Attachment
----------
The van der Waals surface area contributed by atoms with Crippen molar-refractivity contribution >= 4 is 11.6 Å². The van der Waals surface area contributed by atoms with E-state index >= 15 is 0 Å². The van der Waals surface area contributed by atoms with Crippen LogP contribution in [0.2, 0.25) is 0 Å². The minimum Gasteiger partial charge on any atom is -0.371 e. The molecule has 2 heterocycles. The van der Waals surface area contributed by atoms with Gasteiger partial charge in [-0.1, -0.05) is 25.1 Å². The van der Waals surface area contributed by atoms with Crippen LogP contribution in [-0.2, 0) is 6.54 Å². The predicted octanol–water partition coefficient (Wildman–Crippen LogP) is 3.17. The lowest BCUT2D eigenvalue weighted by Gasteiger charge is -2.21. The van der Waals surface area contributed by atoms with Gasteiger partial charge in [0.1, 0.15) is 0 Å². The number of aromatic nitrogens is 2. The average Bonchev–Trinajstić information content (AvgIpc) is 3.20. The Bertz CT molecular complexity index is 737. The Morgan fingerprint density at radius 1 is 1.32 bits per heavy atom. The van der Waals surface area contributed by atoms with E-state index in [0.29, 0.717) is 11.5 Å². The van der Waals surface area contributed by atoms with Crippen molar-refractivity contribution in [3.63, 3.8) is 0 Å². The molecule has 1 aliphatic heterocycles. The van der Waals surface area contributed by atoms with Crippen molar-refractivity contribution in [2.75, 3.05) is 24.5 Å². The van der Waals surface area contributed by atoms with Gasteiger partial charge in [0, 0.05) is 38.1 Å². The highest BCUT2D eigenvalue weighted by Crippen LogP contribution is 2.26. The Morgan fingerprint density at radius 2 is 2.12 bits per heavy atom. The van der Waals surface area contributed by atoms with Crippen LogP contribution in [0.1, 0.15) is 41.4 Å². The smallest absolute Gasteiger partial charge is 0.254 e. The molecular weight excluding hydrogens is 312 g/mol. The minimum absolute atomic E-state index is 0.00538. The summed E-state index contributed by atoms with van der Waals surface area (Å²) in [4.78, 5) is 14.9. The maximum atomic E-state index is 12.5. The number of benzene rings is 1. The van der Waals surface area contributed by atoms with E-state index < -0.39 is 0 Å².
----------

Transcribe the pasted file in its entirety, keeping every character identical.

The van der Waals surface area contributed by atoms with Crippen molar-refractivity contribution >= 4 is 11.6 Å². The van der Waals surface area contributed by atoms with E-state index >= 15 is 0 Å². The van der Waals surface area contributed by atoms with Crippen LogP contribution in [0.2, 0.25) is 0 Å². The minimum Gasteiger partial charge on any atom is -0.371 e. The molecule has 2 heterocycles. The van der Waals surface area contributed by atoms with Gasteiger partial charge in [-0.1, -0.05) is 25.1 Å². The van der Waals surface area contributed by atoms with Crippen LogP contribution in [-0.2, 0) is 6.54 Å². The predicted octanol–water partition coefficient (Wildman–Crippen LogP) is 3.17. The lowest BCUT2D eigenvalue weighted by Gasteiger charge is -2.21. The van der Waals surface area contributed by atoms with Gasteiger partial charge in [0.1, 0.15) is 0 Å². The number of aromatic nitrogens is 2. The average Bonchev–Trinajstić information content (AvgIpc) is 3.20. The Bertz CT molecular complexity index is 737. The Morgan fingerprint density at radius 1 is 1.32 bits per heavy atom. The van der Waals surface area contributed by atoms with E-state index in [0.29, 0.717) is 11.5 Å². The van der Waals surface area contributed by atoms with Crippen molar-refractivity contribution in [3.63, 3.8) is 0 Å². The molecule has 1 aliphatic heterocycles. The van der Waals surface area contributed by atoms with Crippen molar-refractivity contribution in [2.75, 3.05) is 24.5 Å². The van der Waals surface area contributed by atoms with Gasteiger partial charge in [0, 0.05) is 38.1 Å². The highest BCUT2D eigenvalue weighted by Crippen LogP contribution is 2.26. The Morgan fingerprint density at radius 2 is 2.12 bits per heavy atom. The van der Waals surface area contributed by atoms with Crippen LogP contribution in [0.1, 0.15) is 41.4 Å². The smallest absolute Gasteiger partial charge is 0.254 e. The molecular weight excluding hydrogens is 312 g/mol. The minimum absolute atomic E-state index is 0.00538. The summed E-state index contributed by atoms with van der Waals surface area (Å²) in [4.78, 5) is 14.9. The maximum atomic E-state index is 12.5. The number of benzene rings is 1. The van der Waals surface area contributed by atoms with E-state index < -0.39 is 0 Å².